Social networks including Facebook, Twitter and LinkedIn have enabled everyone to become instant publishers. As a result, the content attached to our names will continue to shape perceptions of us both professionally and personally.
This has been a particular challenge for Generation Y, the group of individuals that grew up with Facebook when it was limited to "@edu" e-mail addresses. After people in Gen Y's future workplaces got their hands on the technology and "friended" the younger set, college students had to rethink the content posted to their profiles at various social networking services, says Dan Schawbel, author of the new book Me 2.0: Build a Powerful Brand to Achieve Career Success.
Schawbel has made a name for himself in the field of online reputation management through, among other things, his blog, the Personal Branding Blog. While blogging, he drew upon personal experiences gained during the rat race of competing for internships and eventually landing his job of choice working in marketing at EMC. Not only has he produced an extensive body of advice for people looking to "manage their brands" online, but also, he has brought a level of credibility to the topic as it concerns Gen Y: Schawbel is only 25.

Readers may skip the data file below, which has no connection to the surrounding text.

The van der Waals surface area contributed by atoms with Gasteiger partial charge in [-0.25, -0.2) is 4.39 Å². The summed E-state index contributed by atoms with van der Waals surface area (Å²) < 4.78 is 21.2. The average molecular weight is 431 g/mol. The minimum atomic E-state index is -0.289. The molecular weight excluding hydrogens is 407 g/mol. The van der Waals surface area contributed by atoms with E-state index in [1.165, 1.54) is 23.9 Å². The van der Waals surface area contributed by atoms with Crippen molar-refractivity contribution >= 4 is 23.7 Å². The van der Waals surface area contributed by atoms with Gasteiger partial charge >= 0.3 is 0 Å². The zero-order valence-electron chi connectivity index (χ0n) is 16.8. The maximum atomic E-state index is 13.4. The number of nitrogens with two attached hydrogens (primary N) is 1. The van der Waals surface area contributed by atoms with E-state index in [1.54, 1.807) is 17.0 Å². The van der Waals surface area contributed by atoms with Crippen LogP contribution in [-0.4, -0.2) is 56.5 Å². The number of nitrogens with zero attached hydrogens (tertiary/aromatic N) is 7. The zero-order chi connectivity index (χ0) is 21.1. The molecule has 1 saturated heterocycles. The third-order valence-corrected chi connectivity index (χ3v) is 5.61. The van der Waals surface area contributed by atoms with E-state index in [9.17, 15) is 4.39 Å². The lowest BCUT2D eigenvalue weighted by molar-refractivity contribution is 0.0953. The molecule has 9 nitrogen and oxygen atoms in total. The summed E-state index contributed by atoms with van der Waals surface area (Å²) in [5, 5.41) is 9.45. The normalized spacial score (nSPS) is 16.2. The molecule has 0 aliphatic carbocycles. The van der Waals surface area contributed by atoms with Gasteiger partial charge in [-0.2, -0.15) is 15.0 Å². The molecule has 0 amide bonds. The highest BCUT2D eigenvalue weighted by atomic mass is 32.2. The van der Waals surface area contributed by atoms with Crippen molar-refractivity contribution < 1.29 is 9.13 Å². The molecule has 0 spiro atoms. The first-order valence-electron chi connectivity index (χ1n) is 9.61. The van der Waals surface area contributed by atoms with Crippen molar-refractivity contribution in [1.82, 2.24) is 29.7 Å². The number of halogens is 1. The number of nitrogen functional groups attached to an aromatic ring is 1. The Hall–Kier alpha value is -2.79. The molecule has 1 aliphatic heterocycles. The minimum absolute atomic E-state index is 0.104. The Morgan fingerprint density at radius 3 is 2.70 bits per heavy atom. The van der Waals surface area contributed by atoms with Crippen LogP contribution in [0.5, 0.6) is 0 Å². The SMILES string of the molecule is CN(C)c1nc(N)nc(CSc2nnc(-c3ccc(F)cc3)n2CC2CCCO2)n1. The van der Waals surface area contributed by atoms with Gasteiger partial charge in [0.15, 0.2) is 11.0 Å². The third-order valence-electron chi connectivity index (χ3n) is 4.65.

But while Me 2.0 is aimed at the younger demographic, Schawbel says the book applies to workers of all ages, and based on the broadening social networking landscape, that's good. Facebook claims its fastest growing age demographic is users who are 35 years old or more, and the number of 18 to 24-year-old Twitter users is nearly the same as the 55 to 64-year-old crowd. Knowing how to communicate your professional persona on the Web - and maintain it - will be critical for all generations.
CIO.com's C.G. Lynch talked with Schawbel about the book and how it might help you protect your good name on all the Web sites we use daily. Check out his four practical strategies for improving your online persona.